His last words, according to Dr Jameson, were “So much to do, so little done”, whereas Sir Lewis Michell states that he murmured those very words, sang softly to himself, and then called out for Jameson. He was restless and was tossing and turning. Jack ‘Johnny’ Grimmer, his personal secretary who died on 5 June 1902, a mere two months after Rhodes from Blackwater fever, said that his last words were “Turn me over, Jack”. Others present stated that he said “Goodbye. God bless you.”

Charles Rudd, who had fallen out with Rhodes after the Jameson Raid, mourned the fact that Rhodes had died just at the time when he was needed most in South Africa: “We lose his unrivalled knowledge and experience of everything South African. We lose his dominating will and great personal magnetism, and we lose his broad loyalty to the Empire and the Race.”

UPDATED: 26/03/2018

26 March 1902, Cecil Rhodes dies in Muizenburg, aged 49 years.
26 March 1930, First “Talkie” movie in Kimberley.
26 March 1969, Kimberley’s main public swimming pool, named after Karen Muir.

DID YOU KNOW

Cecil Rhodes’ heart stopped beating at his cottage in Muizenburg at 5.57 pm on 26 March 1902, and was both expected and unexpected. On the morning of his last day Johnny Grimmer said to him that he was looking a lot healthier, but Rhodes only replied quite weakly, “No, my boy, this is my last day.”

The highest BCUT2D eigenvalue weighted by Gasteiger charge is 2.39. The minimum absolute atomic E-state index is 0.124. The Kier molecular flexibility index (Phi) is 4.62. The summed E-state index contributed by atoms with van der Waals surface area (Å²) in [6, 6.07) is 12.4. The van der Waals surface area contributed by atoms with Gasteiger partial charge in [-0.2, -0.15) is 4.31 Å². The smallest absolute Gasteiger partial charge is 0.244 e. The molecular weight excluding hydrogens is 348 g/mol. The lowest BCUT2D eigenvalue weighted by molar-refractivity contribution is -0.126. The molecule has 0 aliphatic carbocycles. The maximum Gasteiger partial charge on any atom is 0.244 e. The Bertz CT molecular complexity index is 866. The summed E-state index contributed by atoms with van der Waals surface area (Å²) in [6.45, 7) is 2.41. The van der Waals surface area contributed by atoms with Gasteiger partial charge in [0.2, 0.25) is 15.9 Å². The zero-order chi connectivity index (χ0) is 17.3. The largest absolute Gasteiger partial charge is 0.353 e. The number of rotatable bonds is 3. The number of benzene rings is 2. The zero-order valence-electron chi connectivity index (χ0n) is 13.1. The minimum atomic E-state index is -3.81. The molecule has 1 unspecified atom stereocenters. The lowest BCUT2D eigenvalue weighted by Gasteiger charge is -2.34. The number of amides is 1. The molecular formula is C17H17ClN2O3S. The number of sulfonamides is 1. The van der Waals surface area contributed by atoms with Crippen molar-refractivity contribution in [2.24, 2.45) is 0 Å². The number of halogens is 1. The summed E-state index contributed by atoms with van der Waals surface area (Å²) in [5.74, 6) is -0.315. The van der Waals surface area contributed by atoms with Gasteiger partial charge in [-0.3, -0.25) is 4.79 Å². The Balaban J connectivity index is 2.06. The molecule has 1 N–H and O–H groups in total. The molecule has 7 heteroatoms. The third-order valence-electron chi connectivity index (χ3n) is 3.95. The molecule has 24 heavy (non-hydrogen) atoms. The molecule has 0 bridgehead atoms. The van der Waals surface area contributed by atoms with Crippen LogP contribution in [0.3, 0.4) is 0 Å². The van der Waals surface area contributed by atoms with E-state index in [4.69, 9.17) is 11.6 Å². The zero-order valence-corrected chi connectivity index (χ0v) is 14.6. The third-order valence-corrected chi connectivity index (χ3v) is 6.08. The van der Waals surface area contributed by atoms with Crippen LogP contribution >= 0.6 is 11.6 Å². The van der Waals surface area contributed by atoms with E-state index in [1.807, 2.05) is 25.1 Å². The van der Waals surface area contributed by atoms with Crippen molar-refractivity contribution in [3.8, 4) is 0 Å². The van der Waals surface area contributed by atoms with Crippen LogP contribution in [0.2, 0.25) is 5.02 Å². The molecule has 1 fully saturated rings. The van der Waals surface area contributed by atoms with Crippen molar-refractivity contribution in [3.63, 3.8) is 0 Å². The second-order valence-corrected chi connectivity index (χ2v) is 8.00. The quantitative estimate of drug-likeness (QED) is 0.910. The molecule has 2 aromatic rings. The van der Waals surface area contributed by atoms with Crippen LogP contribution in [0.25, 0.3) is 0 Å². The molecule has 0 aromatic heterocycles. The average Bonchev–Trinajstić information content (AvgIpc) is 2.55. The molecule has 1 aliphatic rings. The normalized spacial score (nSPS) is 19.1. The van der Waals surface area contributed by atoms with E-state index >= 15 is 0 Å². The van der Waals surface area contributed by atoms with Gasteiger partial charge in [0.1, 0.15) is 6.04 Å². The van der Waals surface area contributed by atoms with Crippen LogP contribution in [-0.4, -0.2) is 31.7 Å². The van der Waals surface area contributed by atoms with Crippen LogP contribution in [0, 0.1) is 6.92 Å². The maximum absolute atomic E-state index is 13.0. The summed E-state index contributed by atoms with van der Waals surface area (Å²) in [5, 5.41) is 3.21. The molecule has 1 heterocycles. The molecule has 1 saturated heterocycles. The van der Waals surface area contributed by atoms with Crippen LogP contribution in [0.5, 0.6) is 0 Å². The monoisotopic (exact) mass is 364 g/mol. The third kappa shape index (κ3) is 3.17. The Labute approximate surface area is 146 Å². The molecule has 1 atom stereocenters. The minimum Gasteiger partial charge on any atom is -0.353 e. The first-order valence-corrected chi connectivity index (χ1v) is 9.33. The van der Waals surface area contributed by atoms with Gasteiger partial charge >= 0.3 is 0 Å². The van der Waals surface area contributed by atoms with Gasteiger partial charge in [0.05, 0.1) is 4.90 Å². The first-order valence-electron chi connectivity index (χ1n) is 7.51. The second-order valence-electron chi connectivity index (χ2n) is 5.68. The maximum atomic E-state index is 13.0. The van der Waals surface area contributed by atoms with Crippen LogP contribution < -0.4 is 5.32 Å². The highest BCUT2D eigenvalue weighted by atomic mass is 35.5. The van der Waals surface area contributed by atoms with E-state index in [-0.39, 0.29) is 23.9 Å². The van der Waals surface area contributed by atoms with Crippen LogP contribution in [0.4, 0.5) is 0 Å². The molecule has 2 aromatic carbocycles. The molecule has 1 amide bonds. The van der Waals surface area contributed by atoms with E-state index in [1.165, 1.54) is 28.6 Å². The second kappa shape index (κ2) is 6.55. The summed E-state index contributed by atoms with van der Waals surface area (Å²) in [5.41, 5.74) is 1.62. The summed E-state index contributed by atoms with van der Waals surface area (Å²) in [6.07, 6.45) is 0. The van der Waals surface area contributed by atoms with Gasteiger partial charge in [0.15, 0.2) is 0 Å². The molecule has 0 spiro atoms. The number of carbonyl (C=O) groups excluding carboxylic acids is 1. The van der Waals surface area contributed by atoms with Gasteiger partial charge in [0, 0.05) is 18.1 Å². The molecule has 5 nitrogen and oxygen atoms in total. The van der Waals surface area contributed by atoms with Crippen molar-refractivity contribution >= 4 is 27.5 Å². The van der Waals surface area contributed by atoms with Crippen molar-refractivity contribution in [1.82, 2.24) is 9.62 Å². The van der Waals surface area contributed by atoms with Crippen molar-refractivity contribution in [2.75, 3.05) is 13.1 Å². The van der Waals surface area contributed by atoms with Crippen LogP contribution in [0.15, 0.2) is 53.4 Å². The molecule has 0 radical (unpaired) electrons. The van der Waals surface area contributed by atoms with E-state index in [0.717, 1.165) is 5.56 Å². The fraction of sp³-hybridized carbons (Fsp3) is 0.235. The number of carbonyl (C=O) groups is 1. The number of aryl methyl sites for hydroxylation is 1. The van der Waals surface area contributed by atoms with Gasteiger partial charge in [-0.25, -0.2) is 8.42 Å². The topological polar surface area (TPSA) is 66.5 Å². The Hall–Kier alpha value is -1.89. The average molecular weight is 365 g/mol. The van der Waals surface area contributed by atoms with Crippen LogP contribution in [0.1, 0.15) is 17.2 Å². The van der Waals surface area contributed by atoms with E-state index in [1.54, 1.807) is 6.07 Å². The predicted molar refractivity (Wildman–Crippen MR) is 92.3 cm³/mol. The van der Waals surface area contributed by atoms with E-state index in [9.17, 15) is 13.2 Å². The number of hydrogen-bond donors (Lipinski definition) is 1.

Family and close friends witnessed his death at the cottage in Muizenburg. Present were: his brother, Major Elmhirst Rhodes; Dr Leander Starr Jameson; Dr Smartt; Dr E.S Stevenson; Sir Charles Metcalfe; Mr Walton, Mr Le Sueur, Johnny ‘Jack’ Grimmer, and Mr Jourdan. Two other brothers, Colonel Frank Rhodes and Arthur Rhodes arrived on the Walmer Castle, too late for Cecil’s death, but in time for the funeral.

The cause of death was given as “extreme weakness resulting from two attacks of heart failure during the day – one of them slight, the other very severe.”

His last words, according to Dr Jameson, were “So much to do, so little done”, whereas Sir Lewis Michell states that he murmured those very words, sang softly to himself, and then called out for Jameson. He was restless and was tossing and turning. Jack ‘Johnny’ Grimmer, his personal secretary who died on 5 June 1902, a mere two months after Rhodes from Blackwater fever, said that his last words were “Turn me over, Jack”. Others present stated that he said “Goodbye. God bless you.”

Charles Rudd, who had fallen out with Rhodes after the Jameson Raid, mourned the fact that Rhodes had died just at the time when he was needed most in South Africa: “We lose his unrivalled knowledge and experience of everything South African. We lose his dominating will and great personal magnetism, and we lose his broad loyalty to the Empire and the Race.”

A coincidence was that a mere two weeks later, on 8 April 1902, the Earl of Kimberley, after whom the city is named, died in England. A 14-day period had seen the diamond capital of the world lose its most famous son, as well as the person after whom it was named.

From Kimberley Calls and Recalls on Facebook By Steve Lunderstedt

 

Aeon Computer Kimberley

About Steve Lunderstedt